The advent of automatic traffic enforcement has prompted legislative action in a number of jurisdictions. Some state legislatures have elected expressly to authorize local governments to establish ATE systems provided that certain statutory requirements are met, including posting notice to drivers that automated traffic devices are in use. See, e.g., Colo.Rev. Stat. § 42-4-110.5 (2008); N.C. Gen.Stat. § 160A-300.1 (2007). Other states have authorized ATE ordinances only in the vicinity of schools, residency zones, or railroad crossings. See, e.g., Ark.Code §§ 27-52-110, 27-52-111 (2007); Md.Code Ann., Transp. § 21-809 (2008). Some states have explicitly prohibited their use. See, e.g., N.J. Stat. Ann. § 39:4-103.1 (2008); W. Va.Code § 17C-6-7a (2008); Wis. Stat. § 349.02(3) (2008). Most states, like Iowa, have no legislation directly addressing the issue.

In 2004, the City of Davenport enacted an ordinance entitled "Automatic Traffic Enforcement." Davenport Mun.Code § 10.16.070 (2005). The Davenport ATE ordinance authorized the city to install cameras and vehicle sensors at various locations in the city to make video images of vehicles that fail to obey red light traffic signals or speeding regulations. The information obtained from these automated devices is then forwarded to the Davenport Police Department for review. The Davenport police then determine whether there has been a violation of the city's traffic control ordinances.

Under the Davenport ATE ordinance, a vehicle owner is issued a notice and is liable for a civil fine as a result of any detected violation. A vehicle owner may rebut the city's claim by showing that a stolen vehicle report was made on the vehicle which encompassed the time in which the violation allegedly occurred. Citations issued pursuant to the Davenport ATE ordinance are not reported to the Iowa Department of Transportation (IDOT) for the purpose of the vehicle owner's driving record.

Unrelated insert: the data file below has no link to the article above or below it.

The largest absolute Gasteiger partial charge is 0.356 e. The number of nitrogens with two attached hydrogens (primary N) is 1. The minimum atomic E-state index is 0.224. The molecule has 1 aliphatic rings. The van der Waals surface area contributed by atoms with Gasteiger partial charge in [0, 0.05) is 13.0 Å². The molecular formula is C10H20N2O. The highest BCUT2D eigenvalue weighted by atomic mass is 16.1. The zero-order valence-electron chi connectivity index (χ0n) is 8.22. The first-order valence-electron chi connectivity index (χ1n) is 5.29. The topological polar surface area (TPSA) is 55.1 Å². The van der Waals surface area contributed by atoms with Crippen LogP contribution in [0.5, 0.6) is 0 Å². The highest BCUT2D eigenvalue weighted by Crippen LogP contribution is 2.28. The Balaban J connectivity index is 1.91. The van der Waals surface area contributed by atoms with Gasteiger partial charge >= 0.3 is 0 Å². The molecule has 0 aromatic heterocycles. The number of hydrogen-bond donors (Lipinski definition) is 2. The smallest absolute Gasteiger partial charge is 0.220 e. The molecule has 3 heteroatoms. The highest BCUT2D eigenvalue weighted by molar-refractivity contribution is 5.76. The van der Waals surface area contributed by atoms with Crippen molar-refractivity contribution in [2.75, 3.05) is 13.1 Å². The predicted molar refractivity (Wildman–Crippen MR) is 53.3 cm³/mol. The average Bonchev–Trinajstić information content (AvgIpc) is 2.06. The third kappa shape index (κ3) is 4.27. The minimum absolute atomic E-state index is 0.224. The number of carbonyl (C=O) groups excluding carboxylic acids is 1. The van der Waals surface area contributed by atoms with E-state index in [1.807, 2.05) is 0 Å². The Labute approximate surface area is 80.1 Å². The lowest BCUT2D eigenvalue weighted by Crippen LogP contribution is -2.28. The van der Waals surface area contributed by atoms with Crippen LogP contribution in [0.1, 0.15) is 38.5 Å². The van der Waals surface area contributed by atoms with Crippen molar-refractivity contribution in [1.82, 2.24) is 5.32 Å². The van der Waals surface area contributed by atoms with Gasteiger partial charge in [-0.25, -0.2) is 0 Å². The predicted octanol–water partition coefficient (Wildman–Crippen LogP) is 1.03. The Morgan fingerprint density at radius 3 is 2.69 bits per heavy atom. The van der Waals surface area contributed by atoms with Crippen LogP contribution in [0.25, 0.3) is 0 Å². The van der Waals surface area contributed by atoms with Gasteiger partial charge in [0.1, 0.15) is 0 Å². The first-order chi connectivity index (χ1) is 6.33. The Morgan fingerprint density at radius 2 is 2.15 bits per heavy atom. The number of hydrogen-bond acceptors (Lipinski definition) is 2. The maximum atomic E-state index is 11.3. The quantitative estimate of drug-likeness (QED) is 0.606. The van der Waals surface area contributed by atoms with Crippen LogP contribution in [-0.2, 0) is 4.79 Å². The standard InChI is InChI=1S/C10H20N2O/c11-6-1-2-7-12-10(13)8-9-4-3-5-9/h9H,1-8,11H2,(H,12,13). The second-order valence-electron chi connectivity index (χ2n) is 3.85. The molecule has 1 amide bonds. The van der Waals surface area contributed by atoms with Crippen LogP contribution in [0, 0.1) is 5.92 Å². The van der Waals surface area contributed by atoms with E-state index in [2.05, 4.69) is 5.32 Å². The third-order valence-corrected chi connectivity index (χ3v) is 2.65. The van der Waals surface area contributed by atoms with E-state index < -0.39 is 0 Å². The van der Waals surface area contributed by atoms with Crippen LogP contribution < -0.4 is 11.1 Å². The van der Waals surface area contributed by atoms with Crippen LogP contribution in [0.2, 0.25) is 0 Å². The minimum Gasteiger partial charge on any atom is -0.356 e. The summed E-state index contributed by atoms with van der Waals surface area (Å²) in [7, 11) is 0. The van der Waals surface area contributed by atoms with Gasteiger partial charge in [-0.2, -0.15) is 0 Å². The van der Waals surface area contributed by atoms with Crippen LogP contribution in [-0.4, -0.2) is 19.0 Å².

A recipient of an automated traffic citation may dispute the citation by requesting the issuance of a municipal infraction citation. If so disputed, the recipient is entitled to a trial before a judge or magistrate. In the event the disputing vehicle owner is found to have violated the ordinance, state-mandated court costs are added to the amount of the violation.

Thomas J. Seymour felt the sting of the Davenport ATE ordinance on April 28, 2006. He received a citation alleging that his vehicle traveled forty-nine miles per hour in a thirty-five mile-per-hour zone on March 17, 2006. Seymour contested the citation.

Seymour's case was tried to a magistrate on a stipulated record. Seymour claimed that the ATE ordinance violated due process by shifting the burden of proof to the defendant to disprove a citation, by depriving a defendant of the presumption of innocence, by changing the burden of proof from the reasonable doubt standard to the lesser standard of clear, satisfactory, and convincing evidence, and by shifting liability to vehicle owners, not drivers. Seymour also claimed that the Davenport ATE ordinance was invalid because it was preempted by traffic regulations and enforcement mechanisms contained in Iowa Code chapter 321 and sections 364.22(5)(b), 805.6, and 805.8A.

The magistrate rejected all of Seymour's claims, found that he violated the ordinance, and entered judgment against him. Seymour appealed to the district court, which affirmed the judgment.